Carbon Emissions are Killing the Oceans
The massive amount of carbon dioxide entering the oceans is dramatically altering seawater chemistry, which has been stable for millions of years and has allowed the oceans to flourish and evolve into the diverse, life-giving waters we know and rely upon today.
This flood of carbon dioxide in the oceans makes them more acidic, threatening corals, shellfish, and fish, and threatening to undermine entire marine ecosystems. Scientists predict a mass extinction of coral reefs will occur in this century unless we change the way we do business.
Ocean acidification is a threat to all nations, though some are more vulnerable than others. These effects will likely include a loss of tourism revenues and coastal protection from coral reefs, a loss of revenues from fisheries, and reduced availability of fish as a source of food.
Yet, many of the most vulnerable nations are also the largest producers of carbon dioxide – the cause of ocean acidification – and thus, have the greatest ability to stop it from worsening.
To stop ocean acidification, we need to reduce carbon dioxide emissions to attain a level of 350 ppm CO2 in the atmosphere. This will require a major shift to carbon-free energy such as solar and wind power.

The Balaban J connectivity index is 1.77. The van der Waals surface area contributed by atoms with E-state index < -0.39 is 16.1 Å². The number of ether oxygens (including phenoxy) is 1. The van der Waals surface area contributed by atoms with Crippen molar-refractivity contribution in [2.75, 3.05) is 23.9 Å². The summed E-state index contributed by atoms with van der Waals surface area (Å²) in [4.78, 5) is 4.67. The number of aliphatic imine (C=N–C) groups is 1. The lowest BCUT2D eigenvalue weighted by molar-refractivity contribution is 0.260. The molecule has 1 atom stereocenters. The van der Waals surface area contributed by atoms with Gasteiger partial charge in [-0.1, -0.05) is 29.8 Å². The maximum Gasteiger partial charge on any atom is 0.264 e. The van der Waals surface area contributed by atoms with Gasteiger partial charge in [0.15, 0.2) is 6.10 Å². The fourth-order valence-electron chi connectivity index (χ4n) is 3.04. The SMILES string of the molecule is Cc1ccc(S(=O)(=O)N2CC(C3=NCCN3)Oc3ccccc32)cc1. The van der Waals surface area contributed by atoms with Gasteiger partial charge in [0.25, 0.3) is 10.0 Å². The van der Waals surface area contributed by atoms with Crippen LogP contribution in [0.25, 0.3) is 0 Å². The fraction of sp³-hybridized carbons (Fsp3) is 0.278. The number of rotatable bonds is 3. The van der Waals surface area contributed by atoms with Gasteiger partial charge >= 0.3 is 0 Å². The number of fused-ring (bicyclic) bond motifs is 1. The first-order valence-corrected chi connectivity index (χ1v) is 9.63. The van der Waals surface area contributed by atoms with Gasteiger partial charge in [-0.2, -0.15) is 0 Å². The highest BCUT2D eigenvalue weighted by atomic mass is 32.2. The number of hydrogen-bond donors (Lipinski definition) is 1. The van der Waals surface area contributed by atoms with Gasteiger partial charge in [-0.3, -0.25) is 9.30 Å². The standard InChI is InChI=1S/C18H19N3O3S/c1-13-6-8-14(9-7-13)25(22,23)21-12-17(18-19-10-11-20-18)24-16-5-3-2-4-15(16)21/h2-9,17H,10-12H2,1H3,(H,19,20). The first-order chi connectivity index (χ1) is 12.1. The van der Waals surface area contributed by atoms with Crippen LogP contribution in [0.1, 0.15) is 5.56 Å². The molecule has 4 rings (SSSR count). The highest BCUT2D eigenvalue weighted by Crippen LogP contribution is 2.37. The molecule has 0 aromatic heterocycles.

A recent Oceana analysis entitled “Major Emitters Hardest Hit by Ocean Acidification” ranked countries according to their vulnerability to ocean acidification. Here’s what we found:
- Japan ranks first among the most vulnerable nations, followed by France, the United Kingdom, the Netherlands and Australia.
- China and the United States, the world’s top-ranked carbon dioxide emitters, ranked 13th and 8th, in relative vulnerability to ocean acidification.
- More than one-third of the world’s population lives in one of the top 25 nations that will be most affected by ocean acidification.
- Among the most vulnerable are those with the highest GDP, including the United States, China, Japan, Canada, the United Kingdom and the Republic of Korea. These six nations alone were responsible for 51 percent of global CO2 emissions in 2007.